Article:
Among the many defences that may be available in response to a claim, one that can be particularly potent is the defence that a claim is statute-barred because of an expiration of a time limitation.
The Limitation of Actions Act 1974 (Qld) (LoAA) governs the law in Queensland in relation to the applicable time limits for a person to bring legal proceedings against another.
For example, pursuant to section 10 of the LoAA, and in relation to claims founded on simple contract, quasi-contract, or on tort where the damages claimed by the plaintiff are not in respect of (or consist of) any personal injury to any person, such actions cannot be brought against another after the expiration of 6 years from the date on which the relevant causes of action arose.
The date when a cause of action arises is when all elements of the action can be established. For example, for a cause of action for breach of contract to arise, the date in which it arises will generally be on the day of the breach.
There, are certain situations where the applicable time limit can be extended. These include the following situations:
- in the context of claim a debt or liquidated demand, where a defendant has formally acknowledged the alleged debt in writing (with the acknowledgement being signed by the person or their agent), or made a part payment towards an alleged debt – in which case the limitation period will commence anew from the date of the acknowledgement or the part-payment;
- where the action is based upon the fraud of the defendant or their agent, or the right of action is concealed by the fraud of the defendant or their agent – in which case the limitation period will begin to run from the date the plaintiff discovered the fraud, or could had discovered the fraud with reasonable diligence; and
- the action is for relief from the consequences of a mistake – in which case, the limitation period will begin to run from the date the plaintiff discovered the mistake, or could have discovered the mistake with reasonable diligence.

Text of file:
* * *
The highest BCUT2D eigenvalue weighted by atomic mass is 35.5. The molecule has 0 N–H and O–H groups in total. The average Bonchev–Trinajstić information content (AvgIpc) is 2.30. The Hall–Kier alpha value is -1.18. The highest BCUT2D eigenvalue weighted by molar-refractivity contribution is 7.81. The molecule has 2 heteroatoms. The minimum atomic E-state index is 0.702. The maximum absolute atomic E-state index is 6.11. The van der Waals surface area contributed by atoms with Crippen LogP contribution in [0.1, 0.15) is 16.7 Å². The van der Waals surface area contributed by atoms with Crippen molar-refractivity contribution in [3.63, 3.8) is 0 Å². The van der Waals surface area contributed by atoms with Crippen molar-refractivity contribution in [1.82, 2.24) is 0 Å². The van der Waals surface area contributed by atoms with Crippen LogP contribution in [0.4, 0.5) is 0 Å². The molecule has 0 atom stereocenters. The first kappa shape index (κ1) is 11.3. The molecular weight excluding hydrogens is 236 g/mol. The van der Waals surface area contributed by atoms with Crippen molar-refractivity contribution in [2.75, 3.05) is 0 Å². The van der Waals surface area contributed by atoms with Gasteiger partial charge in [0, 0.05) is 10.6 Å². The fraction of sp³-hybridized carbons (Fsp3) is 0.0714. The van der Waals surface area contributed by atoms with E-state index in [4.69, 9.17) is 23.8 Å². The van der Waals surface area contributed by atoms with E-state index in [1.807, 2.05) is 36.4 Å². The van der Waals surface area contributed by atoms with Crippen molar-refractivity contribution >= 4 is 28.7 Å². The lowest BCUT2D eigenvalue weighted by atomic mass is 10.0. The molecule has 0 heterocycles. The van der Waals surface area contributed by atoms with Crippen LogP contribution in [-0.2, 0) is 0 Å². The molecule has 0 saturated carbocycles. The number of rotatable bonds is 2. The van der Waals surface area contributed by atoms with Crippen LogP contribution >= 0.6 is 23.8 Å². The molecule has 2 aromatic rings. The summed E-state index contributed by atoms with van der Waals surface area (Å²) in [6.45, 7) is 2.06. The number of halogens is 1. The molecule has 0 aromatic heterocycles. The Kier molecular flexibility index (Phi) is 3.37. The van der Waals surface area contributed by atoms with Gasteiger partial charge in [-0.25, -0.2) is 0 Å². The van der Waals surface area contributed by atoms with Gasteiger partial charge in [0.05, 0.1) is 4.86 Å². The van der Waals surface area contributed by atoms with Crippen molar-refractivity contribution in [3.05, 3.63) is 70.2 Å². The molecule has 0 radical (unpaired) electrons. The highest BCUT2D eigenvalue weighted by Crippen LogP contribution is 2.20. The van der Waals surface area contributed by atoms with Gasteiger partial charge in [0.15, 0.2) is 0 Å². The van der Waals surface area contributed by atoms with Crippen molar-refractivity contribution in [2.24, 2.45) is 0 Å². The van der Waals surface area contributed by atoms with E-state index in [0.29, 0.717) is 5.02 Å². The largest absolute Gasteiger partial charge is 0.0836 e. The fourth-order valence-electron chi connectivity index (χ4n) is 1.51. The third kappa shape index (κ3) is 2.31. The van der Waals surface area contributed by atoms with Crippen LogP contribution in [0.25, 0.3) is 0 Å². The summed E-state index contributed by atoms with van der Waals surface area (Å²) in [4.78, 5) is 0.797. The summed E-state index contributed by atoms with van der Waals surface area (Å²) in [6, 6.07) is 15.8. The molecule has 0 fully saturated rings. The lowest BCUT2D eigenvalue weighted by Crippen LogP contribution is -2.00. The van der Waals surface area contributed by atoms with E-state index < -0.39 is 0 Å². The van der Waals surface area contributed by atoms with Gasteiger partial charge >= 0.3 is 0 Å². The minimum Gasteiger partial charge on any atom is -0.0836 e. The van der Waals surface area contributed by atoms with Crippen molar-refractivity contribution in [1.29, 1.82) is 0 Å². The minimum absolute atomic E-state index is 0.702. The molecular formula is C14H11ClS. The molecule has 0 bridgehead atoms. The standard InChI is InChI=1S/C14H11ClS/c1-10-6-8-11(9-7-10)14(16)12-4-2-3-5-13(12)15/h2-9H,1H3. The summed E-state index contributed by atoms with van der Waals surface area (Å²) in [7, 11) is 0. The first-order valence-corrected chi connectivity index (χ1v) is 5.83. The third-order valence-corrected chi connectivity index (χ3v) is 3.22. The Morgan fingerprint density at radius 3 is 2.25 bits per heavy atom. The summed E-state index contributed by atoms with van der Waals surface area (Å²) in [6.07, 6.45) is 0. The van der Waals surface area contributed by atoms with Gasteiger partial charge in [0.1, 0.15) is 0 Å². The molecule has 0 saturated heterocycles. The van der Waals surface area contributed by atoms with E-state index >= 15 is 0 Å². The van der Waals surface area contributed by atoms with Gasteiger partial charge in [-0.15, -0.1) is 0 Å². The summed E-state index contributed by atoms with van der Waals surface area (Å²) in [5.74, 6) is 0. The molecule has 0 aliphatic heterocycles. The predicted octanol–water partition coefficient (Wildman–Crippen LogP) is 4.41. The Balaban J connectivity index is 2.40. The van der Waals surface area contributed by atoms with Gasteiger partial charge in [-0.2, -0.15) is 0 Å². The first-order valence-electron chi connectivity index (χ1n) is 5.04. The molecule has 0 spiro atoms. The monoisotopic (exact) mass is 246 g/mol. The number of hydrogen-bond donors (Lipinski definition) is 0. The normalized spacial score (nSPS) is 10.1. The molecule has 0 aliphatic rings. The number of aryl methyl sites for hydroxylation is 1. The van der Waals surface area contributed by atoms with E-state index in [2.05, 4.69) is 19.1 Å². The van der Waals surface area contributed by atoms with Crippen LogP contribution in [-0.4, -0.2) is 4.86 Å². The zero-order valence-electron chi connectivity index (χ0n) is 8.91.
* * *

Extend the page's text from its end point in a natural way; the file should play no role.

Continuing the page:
In relation to the third situation above, the mistake must be the “gist” or “essential ingredient” to the cause of action for the time limit to be extended. If it is not, the action cannot be said to be for relief from the consequence of the mistake. An example of this is where the relief sought is from the consequence of negligence regarding a mistake, as was the situation in Hillebrand v Penrith Council  NSWSC 1058.
In that case, the plaintiffs sued the defendant council for wrongfully selling three portions of the plaintiff’s land for alleged non-payment of rates, resulting from mistakes claimed to have been made by the defendant. The Court held that the plaintiffs’ claim was time-barred and that the equivalent provision of the limitation legislation applicable in New South Wales was not available because the plaintiffs sought relief from the consequences of negligence, rather than a mistake. In coming to this conclusion, the Court held that while it was true that the particulars of the negligence relied upon involved the assertion that the defendant council made mistakes including the mistake of confusing the lots owned by the plaintiffs, the “gist of the cause of action” was negligence rather than mistake (see ).
The effect of expiry of a limitation period is generally that the remedy is barred by the plaintiff’s right is not extinguished. Once a time period has expired, it will not be relevant until such time that the defendant pleads the limitation period as a bar to the remedy. If the limitation is not pleaded, it cannot be relied upon and the Court will not consider any limitation defence on its own initiative.
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